Bijapur Fort - History


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The city of Bijapur was first ruled by Kalyani Chalukyas during the period of 10th and 11th centuries and the city was known as Vijaypura. In 13th century, the kings of Khilji dynasty ruled the city. The rulers of Bahmani sultanate of Gulbarga captured Bijapur in 1347AD and the city was renamed as Bijapur.

Bijapur Fort under Yusuf Adil Shah

Yusuf Adil Shah was the son of Sultan of Turkey and was purchased by Mahmud Gavan, prime minister of Bidar. At that time Bidar was ruled by Sultan Muhammad III. Yusuf showed bravery and loyalty to protect the sultanate and so he was given the governorship of Bijapur.

Yusuf built Arkilla fort or Bijapur Fort and Faroukh Mahal whose designers were brought from Persia, Turkey, and Rome. Later, Bahmani kingdom was divided into five small kingdoms and Bijapur was one of them. Seeking the opportunity, Yusuf declared himself the ruler of Bijapur and established Adil Shahi dynasty.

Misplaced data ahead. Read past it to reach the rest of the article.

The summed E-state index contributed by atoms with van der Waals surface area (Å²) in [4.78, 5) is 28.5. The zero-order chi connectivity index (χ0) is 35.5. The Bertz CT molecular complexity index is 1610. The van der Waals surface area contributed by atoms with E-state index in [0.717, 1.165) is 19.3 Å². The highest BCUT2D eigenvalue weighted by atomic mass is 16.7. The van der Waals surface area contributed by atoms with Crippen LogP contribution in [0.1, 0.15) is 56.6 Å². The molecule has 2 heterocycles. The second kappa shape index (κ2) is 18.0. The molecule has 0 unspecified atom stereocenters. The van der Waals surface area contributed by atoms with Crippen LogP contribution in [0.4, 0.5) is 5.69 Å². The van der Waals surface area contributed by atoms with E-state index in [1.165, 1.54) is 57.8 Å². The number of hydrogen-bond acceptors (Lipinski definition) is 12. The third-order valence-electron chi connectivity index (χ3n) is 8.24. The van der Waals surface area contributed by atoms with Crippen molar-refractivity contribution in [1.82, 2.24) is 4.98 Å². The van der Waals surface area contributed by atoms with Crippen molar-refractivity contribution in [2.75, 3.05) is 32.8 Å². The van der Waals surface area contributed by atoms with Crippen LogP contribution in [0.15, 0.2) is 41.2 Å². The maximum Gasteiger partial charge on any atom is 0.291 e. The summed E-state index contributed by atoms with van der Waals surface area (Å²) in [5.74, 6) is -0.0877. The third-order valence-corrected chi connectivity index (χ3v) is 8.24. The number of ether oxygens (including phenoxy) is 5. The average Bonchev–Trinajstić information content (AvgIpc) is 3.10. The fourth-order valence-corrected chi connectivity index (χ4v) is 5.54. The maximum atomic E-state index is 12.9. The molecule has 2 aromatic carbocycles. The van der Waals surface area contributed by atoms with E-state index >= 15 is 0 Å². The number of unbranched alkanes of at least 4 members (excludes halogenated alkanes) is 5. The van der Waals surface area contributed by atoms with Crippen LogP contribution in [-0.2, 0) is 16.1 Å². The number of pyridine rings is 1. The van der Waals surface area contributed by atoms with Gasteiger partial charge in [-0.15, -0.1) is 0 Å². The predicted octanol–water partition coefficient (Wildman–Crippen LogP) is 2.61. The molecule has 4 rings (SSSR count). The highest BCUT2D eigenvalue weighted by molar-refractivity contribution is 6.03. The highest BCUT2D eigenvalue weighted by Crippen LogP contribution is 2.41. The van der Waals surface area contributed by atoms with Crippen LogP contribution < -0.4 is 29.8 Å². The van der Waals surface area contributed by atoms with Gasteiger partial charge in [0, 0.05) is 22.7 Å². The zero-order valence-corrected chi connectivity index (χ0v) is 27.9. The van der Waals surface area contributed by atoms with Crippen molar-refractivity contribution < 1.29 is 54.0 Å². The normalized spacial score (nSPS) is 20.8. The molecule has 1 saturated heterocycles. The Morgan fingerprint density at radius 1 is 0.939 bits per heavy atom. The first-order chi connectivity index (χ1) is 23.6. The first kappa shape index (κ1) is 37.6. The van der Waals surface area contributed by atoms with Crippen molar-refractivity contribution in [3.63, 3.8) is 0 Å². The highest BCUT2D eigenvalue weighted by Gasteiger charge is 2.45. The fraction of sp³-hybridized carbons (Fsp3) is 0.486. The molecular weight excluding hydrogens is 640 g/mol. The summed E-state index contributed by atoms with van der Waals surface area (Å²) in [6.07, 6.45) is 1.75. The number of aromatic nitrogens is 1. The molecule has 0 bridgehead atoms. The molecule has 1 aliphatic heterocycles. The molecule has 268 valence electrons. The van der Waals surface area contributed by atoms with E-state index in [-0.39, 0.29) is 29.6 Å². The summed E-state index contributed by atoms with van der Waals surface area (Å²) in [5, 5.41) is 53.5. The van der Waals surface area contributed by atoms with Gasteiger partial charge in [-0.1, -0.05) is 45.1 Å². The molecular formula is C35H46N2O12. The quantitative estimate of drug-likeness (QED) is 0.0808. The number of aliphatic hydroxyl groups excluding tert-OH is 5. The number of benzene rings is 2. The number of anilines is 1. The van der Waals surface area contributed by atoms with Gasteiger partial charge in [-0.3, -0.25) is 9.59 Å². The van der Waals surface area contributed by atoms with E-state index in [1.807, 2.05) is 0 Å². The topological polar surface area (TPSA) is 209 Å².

Bijapur Fort under Ibrahim Adil Shah

Ibrahim Adil Shah succeeded Yusuf Adil Shah in 1510. Ibrahim was a minor when his father died so his mother ruled the kingdom and fought the enemies who wanted to capture Bijapur. Ibrahim built Jami masjid within the fort.

Bijapur Fort under Ali Adil Shah I

Ali Adil Shah I succeeded Ibrahim Adil Shah. He constructed his tomb called Ali Rouza along with Gagan Mahal and Chand Bawdi. Ali also did not have a son so his nephew Ibrahim II succeeded. Since Ibrahim was a minor so the kingdom was protected by Chand Bibi.

Ali Adil Shah

Bijapur Fort under Ibrahim II

Ibrahim II was a good ruler who created harmony between Hindus and Muslims and between Shia and Sunni Muslims. That’s the reason the king came to be known as Jagadguru Badshah. The king built many temples and he was also the builder of Gol Gumbaz. A gun was developed during his reign whose length is 4.45m. During the last days of his life, his wife Bariba ruled the kingdom.

Ibrahim II

Bijapur Fort under Adil Shah II

Adil Shah II was the adopted son and successor of Ibrahim II. Due to the problem of successorship internally, the kingdom was weakened. This led to the defeat of Afzal Khan by Maratha ruler Shivaji who plundered the city 11 times. Shivaji signed a treaty to stop the capturing of Karnataka. After his death, Aurangzeb attacked and captured Bijapur in 1686.

Adil Shah II

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